Some wineries are small because they are new. Some wineries are small because they simply can’t be successful enough to get any bigger. And then there are some wineries that are small by choice. Small because that is the only size that makes sense to them. Such wineries are some of my favorites because they are usually the product of interesting people with interesting stories, strong feelings and philosophies, and a commitment to some specific vision for what wine is.
Oh yeah. Sometimes they also make great wines.
Dover Canyon Winery in Paso Robles is the deliberately small creation of Dan Panico and Mary Baker, who have crafted it into a disarmingly down-to-earth winery that seems to embody everything that makes winery ownership such a dream for so many people. After two solid careers in the wine industry — Dan as winemaker for Eberle Winery, and Mary as a tasting room, hospitality, and business manager for Wild Horse and Justin Winery among others — they stumbled on an opportunity to start their own winery.
Opportunity came in the form of a small parcel of land in the northwest part of the Paso Robles appellation. A walnut orchard, a seven acre vineyard site and a couple of old barns that, together, looked a bit too much like heaven for Dan and Mary to pass up. A couple of bulging credit cards, a flushing sound from their savings accounts, and two small loans from family members, and Dover Canyon winery was born. Well technically, one would have to say that it was at this point that Dover Canyon winery finally had a permanent home.
The Dover Canyon label actually started back in 1992 when Dan began making his own wine for fun with the friend who would go on to paint the surreal portrait of Dan’s dog, Blue, that graces the Dover Canyon wine label. Inspired by the topology of Dover Canyon, a valley which cuts through the hills of northwest Paso Robles and acts a vacuum for cooler sea air, Dan began purchasing contract grapes in small quantities from select producers to make small lots of wine.
Dover Canyon grew up a little in 1996 when the operation moved into a leased winery space offered by a friend, and it has now settled into a timeless permanence on the Dover Canyon farm, just off of Vineyard Lane. I nearly referred to it as the Dover Canyon estate, which would have been a qualitative and philosophical mistake of the highest order. While the old farmhouse is sometimes mistaken for a quaint B&B, Dover Canyon is, and will always be, a family farm, just big enough for two people and a dog to work comfortably. Which is precisely what they do.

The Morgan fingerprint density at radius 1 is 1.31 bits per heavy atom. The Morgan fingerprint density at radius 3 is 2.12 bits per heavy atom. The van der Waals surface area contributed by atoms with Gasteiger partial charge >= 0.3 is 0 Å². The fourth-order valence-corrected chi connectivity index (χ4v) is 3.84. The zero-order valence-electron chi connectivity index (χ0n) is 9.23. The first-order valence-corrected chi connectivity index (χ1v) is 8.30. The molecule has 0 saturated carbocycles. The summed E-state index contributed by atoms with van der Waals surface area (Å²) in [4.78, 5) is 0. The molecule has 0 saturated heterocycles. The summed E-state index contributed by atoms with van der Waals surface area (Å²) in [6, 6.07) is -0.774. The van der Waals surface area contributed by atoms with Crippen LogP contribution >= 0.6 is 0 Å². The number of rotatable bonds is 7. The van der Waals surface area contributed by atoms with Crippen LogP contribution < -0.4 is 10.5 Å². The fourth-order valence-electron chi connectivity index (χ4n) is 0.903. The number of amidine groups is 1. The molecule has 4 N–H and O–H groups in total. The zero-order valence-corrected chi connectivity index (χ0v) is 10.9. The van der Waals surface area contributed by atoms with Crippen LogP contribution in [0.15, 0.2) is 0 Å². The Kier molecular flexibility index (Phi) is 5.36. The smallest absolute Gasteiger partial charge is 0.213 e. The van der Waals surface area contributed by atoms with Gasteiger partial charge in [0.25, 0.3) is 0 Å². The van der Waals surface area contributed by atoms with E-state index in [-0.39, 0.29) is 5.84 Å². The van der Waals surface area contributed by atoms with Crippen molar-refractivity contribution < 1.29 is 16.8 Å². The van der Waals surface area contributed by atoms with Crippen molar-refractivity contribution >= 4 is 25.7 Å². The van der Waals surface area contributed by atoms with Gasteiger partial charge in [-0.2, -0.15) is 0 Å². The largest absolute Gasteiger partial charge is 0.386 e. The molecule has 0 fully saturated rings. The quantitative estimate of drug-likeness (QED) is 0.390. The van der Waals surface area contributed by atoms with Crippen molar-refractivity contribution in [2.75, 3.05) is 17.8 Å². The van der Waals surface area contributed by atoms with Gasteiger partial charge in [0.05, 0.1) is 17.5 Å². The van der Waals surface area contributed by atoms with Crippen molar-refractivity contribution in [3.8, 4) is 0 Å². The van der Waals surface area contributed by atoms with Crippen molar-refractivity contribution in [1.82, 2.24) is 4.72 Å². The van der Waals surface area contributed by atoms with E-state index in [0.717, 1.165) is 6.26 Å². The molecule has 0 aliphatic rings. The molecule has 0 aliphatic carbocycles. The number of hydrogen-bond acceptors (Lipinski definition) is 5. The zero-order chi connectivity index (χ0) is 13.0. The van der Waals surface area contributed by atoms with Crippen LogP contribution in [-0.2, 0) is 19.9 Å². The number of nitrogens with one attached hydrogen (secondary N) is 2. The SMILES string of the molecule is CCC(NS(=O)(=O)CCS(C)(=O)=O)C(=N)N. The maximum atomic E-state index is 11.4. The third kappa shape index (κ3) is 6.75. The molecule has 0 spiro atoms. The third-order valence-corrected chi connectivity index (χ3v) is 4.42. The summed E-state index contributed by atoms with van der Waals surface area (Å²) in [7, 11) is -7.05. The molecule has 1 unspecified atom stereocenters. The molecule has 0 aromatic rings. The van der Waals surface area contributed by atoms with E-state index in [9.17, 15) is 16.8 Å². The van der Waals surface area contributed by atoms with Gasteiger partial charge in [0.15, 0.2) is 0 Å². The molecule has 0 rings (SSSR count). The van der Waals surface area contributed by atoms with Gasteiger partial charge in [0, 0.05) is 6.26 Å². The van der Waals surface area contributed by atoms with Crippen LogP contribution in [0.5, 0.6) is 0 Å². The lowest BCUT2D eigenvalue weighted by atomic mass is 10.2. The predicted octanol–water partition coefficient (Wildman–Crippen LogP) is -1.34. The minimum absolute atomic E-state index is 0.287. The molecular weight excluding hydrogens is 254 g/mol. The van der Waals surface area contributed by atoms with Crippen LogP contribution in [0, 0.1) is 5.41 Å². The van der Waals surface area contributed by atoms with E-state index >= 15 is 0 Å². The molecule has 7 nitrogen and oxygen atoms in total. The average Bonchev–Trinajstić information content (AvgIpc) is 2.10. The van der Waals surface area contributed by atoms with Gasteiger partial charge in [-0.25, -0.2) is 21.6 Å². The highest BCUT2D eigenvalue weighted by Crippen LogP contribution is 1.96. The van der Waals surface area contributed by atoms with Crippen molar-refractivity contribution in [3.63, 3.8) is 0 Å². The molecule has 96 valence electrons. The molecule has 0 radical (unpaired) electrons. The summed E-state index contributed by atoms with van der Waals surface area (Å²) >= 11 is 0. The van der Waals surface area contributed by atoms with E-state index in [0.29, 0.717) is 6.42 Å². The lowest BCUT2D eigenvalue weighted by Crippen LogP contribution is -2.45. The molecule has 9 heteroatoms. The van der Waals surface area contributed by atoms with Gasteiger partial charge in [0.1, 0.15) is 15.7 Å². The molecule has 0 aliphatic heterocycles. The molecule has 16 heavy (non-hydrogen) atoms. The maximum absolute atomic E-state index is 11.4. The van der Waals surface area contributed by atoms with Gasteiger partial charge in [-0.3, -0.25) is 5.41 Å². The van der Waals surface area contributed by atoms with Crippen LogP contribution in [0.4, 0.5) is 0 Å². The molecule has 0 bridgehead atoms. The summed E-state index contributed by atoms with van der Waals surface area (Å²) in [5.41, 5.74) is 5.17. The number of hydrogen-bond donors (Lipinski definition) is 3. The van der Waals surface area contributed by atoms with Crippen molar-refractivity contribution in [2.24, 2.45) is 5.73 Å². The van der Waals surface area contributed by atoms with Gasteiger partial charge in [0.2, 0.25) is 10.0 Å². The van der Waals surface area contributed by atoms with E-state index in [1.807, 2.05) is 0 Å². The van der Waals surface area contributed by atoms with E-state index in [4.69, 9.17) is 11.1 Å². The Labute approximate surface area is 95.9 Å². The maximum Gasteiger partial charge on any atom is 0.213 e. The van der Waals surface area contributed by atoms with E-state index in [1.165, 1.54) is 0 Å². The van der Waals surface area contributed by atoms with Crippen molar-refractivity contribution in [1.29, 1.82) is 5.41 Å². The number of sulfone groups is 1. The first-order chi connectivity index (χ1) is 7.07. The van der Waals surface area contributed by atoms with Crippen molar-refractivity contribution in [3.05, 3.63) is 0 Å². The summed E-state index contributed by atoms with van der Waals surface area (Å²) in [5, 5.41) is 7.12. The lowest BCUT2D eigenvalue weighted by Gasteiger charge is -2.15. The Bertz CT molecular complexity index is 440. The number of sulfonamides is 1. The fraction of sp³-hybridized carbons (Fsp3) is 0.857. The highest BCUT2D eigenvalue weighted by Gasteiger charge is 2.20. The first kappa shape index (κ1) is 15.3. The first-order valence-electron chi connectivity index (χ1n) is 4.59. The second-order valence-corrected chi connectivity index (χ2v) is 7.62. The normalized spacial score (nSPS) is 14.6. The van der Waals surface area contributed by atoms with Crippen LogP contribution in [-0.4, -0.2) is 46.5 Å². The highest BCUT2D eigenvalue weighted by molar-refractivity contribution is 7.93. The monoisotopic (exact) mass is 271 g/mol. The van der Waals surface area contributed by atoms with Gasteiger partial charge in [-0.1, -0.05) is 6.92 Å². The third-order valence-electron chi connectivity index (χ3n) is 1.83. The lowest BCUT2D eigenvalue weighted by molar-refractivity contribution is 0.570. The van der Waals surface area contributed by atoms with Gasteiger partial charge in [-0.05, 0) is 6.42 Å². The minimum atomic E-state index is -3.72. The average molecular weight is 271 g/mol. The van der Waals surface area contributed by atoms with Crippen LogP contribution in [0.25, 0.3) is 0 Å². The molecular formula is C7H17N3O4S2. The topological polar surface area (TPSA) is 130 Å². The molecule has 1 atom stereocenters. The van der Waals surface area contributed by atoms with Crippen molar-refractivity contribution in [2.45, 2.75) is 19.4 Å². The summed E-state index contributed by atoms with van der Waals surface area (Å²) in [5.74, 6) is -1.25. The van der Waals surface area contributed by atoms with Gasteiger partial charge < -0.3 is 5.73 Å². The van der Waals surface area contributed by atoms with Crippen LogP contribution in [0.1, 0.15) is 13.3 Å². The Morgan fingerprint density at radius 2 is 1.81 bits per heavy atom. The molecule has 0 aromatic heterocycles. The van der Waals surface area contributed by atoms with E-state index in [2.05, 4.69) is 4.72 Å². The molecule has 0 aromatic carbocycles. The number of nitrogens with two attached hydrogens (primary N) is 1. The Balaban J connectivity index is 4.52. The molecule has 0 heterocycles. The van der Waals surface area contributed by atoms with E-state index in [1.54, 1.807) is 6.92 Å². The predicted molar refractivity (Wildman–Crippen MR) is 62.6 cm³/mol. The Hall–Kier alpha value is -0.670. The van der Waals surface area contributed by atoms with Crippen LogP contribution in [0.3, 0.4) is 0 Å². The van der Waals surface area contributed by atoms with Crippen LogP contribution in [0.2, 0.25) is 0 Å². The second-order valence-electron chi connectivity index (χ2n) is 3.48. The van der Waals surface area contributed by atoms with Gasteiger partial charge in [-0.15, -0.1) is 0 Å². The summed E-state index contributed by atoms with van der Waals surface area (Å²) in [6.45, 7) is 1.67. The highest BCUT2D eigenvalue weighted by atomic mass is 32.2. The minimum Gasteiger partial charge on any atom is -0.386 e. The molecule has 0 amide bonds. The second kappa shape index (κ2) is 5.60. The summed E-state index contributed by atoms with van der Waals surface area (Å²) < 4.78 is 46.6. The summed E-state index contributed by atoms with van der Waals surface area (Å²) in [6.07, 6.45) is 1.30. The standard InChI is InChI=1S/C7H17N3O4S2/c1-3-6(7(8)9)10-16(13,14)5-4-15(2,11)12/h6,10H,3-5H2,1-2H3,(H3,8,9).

Dogs have a special place in the heart of Dover Canyon Winery, perhaps none more so than Blue, the Saint Bernard who was a childhood companion to Dan and who saved him from drowning in a surfing accident at one point in his life. Blue is memorialized on the wine label, and also in the doggish sense of humor that plays across some of the names of the Dover Canyon wines: “Bone Lore,” “White Bone,” and “Cujo” among them. This sort of playfulness seems endemic at Dover Canyon — as if every aspect of the winery proudly boasts that wine is far too precious and intimate a thing to be taken too seriously. Dan and Mary have decided, staunchly, to keep their winery from ever becoming something that doesn’t feel like a family farm, even to the point of making virtually no improvements to the two “wine barns” on their property — visitors taste wines standing at the same rough hewn workbench that used to hold horse tack and bailing wire. They’ve even crafted what can only be described as a manifesto about what “small” means to them on their very well written blog. If you want to know what makes small wineries so special, I’ve come across few such articulate explanations as theirs.
Dan and Mary make about 2500 cases of wine from their seven acre, organically farmed vineyard, as well as from fruit purchased from other sustainably farmed vineyard sites in Paso Robles. Their home (not estate!) winery, which they like to point out is also a registered nature preserve, yields vineyard designated Zinfandel and Syrah. Other wines in their portfolio include a Viognier, a Roussanne, a white blend, as well as several red Rhone blends, including this wine, which is a blend of 36% Mourvedre, 33% Grenache, and 31% Syrah.
Hand harvested, punched down by hand (both Dan’s and Mary’s) and aged for 20 months in mostly neutral French and American oak, only 150 cases were made. Not very much, but if you ask Dan or Mary, they’re probably liable to tell you that it’s just about the right amount for them to drink some and for their friends to buy some too.
Full disclosure: I received this wine as a press sample.
Dark garnet in the glass, this wine has a funky, distinctive nose of aromas that bounce between old socks, barnyard, and saddle leather. In the mouth it is smooth on the tongue with juicy flavors that have the spiciness of sandalwood incense and a plummy fruit quality that morphs to cassis as the wine heads towards a nice finish. This is an individualistic wine with something to say, and most will find the conversation very pleasing. I’d be particularly interested in seeing how this wine ages.
I’d love to drink this wine with pulled pork on arepas as in this recipe, but probably with caramelized onions instead of picked onions..
Overall Score: 9
How Much?: $24
This wine is available for purchase on the internet.